The 1980s were, above all, a period of sharp contradiction. The decade is especially remembered for the emergence of a doctrinaire, pro-Minimalist art criticism. But at the same instant, it also saw the resurgence of painting, particularly that of the wide-reaching genre of neo-expressionism. Much of this work entered into the fray from Europe, with Sigmar Polke, Gerhard Richter, and Georg Baselitz leading the German phalanx. The Italian contingent was headed by the “Three Cs”Francesco Clemente, Enzo Cucchi, and Sandro Chiaaccompanied by a number of compatriots, among them the recondite figure Carlo Maria Mariani. Actually, by the early 1970s Mariani had already gained wide recognition for his abstract, conceptual, and performance-art modes, but it was his work as a virtuoso draftsman and arcane iconographer that carried him to international esteem.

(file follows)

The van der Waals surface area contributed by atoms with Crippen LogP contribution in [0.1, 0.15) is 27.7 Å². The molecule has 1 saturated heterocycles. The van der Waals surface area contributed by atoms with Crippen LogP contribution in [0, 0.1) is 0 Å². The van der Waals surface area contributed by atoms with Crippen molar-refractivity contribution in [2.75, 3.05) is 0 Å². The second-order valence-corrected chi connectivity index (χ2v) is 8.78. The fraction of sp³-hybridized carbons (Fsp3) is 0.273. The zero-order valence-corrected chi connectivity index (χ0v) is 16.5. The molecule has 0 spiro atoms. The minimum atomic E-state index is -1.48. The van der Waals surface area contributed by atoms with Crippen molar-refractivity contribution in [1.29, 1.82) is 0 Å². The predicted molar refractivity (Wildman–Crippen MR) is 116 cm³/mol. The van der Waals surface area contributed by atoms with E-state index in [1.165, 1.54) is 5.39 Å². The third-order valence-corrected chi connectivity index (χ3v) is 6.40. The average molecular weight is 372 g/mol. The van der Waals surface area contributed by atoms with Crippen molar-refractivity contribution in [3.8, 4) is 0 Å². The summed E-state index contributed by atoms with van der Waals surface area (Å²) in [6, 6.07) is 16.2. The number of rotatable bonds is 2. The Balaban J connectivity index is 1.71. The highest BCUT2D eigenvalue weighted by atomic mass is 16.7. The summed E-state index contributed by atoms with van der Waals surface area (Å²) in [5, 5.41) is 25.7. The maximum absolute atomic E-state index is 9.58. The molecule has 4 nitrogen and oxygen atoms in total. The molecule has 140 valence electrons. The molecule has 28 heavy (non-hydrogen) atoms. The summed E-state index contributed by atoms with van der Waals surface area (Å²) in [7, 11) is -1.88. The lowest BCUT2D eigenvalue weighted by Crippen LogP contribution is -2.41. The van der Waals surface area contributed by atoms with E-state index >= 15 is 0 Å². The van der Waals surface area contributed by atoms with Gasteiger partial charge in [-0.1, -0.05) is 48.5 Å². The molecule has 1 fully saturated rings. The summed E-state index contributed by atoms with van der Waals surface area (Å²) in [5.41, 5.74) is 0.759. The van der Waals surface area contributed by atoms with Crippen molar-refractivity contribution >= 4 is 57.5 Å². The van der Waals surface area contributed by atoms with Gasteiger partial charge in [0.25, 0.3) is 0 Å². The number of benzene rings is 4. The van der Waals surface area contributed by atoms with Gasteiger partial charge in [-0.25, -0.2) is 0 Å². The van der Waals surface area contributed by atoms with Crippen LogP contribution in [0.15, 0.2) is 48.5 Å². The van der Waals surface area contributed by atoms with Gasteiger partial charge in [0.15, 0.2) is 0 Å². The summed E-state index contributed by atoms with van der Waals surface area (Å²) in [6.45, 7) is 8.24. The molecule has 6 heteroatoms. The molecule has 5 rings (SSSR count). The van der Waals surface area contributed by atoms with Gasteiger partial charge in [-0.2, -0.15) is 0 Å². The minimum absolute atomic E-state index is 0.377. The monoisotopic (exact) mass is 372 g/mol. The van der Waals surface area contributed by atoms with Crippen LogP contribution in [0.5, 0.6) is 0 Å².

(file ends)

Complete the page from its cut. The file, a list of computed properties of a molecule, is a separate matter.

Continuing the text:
In Europe, Mariani’s
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